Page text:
On the Case: Rural Caseworker Serves as a Strong Advocate for Her Community

Linnea Edwards is the ultimate advocate for rural casework. As the Deputy Director for Child Welfare in Ouray and San Miguel counties, she sees firsthand the impact child welfare has in her small community. 

“You really get to know your people—in your office, in your community, in law enforcement,” said Linnea. “Because of the limited number of services we have available in our community, you learn to think outside the box when it comes to getting families what they need and showing up for them.” 

One example Linnea shared was managing supervised family time. There’s no supervised family time agency within 30 minutes of either community, which requires Linnea’s team get creative about solutions. “It’s important to us to provide consistent family time, so I have caseworkers that willingly transport kids over two hours each way so they can visit in their home with kin.” 

Because of size of their small team, Linnea says every caseworker, including herself, fondly call themselves generalists. “I may only have five cases, but I’m doing it all for those five cases. I find that unique and enjoyable. Those of us doing generalist frontier community work are very knowledgeable in all aspects of child welfare.”  

Linnea’s journey to child welfare started over 16 years ago when she started her career in Montrose County as an ongoing caseworker, eventually serving as an intake worker and lead supervisor before moving to Boulder County. In October 2020, a role became available in Ouray and she eagerly returned to the western slope. 

“Throughout my roles in casework, I’ve really learned that my job is to look at each family holistically,” said Linnea. “My job is to figure out how this family system functions and build long-term relationships to understand and support them.”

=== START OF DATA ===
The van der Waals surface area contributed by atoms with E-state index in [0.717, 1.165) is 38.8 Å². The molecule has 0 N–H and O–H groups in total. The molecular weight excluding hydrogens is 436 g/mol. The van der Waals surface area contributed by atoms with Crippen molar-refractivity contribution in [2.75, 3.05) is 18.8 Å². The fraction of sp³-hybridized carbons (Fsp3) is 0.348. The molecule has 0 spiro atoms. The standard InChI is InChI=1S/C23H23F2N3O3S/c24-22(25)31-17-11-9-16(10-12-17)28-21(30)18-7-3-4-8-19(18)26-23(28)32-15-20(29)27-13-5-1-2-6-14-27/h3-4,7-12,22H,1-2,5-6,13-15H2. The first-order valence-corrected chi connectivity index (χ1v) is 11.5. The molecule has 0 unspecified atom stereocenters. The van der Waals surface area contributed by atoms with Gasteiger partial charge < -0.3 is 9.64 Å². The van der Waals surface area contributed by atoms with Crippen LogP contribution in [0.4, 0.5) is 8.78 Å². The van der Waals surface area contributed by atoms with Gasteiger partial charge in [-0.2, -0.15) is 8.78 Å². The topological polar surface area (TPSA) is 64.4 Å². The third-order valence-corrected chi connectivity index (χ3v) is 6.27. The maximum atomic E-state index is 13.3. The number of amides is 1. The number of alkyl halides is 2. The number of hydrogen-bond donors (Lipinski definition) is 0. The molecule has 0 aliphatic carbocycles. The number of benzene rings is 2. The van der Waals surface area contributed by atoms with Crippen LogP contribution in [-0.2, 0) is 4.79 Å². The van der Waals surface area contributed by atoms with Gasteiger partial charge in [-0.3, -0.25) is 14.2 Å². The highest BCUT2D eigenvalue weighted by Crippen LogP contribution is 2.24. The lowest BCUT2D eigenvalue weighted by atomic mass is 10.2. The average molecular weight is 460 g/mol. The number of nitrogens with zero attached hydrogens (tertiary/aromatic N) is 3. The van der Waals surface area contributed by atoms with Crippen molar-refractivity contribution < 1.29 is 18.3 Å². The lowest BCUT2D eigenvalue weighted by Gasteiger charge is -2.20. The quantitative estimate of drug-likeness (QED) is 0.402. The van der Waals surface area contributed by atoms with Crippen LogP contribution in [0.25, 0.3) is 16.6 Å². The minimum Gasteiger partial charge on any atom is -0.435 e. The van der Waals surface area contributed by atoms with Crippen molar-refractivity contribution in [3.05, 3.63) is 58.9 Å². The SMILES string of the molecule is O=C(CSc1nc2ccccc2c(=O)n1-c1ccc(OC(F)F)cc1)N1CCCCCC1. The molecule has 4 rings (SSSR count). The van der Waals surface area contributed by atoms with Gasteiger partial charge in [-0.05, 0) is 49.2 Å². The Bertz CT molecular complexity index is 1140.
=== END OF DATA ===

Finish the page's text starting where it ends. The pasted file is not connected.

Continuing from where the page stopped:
Linnea is a proponent of Differential Response (DR), the process and philosophy of engaging families that includes holistic family assessments. This approach encourages the exploration of every possibility besides removal from the home that still keeps a child safe. This includes family engagement meetings, support planning, group supervision and more – a whole set of practices focused on keeping families together while ensuring children are safe. 

Often times, this includes providing support for families in the form of therapy, special economic assistance, referrals for preventative services or high-fidelity wraparound services. 

“If we catch families early on through a family assessment response (FAR), we can provide support services that may prevent or discourage further involvement with the child welfare system,” explained Linnea.  

Since Linnea serves in a director role and works on cases of her own, she brings a unique perspective to the regional leadership meetings she attends. “Because we’re small and doing everything for each case, it’s helpful that I can provide ‘on the ground’ feedback and input on what my families need,” said Linnea. This helps Linnea serve as a stronger advocate for greater system changes related to funding or services. 

Linnea’s passion for her work, her team and her community is palpable. When asked about what her future looks like in child welfare, she smiled and said, “That’s easy—I’m a lifer.” 

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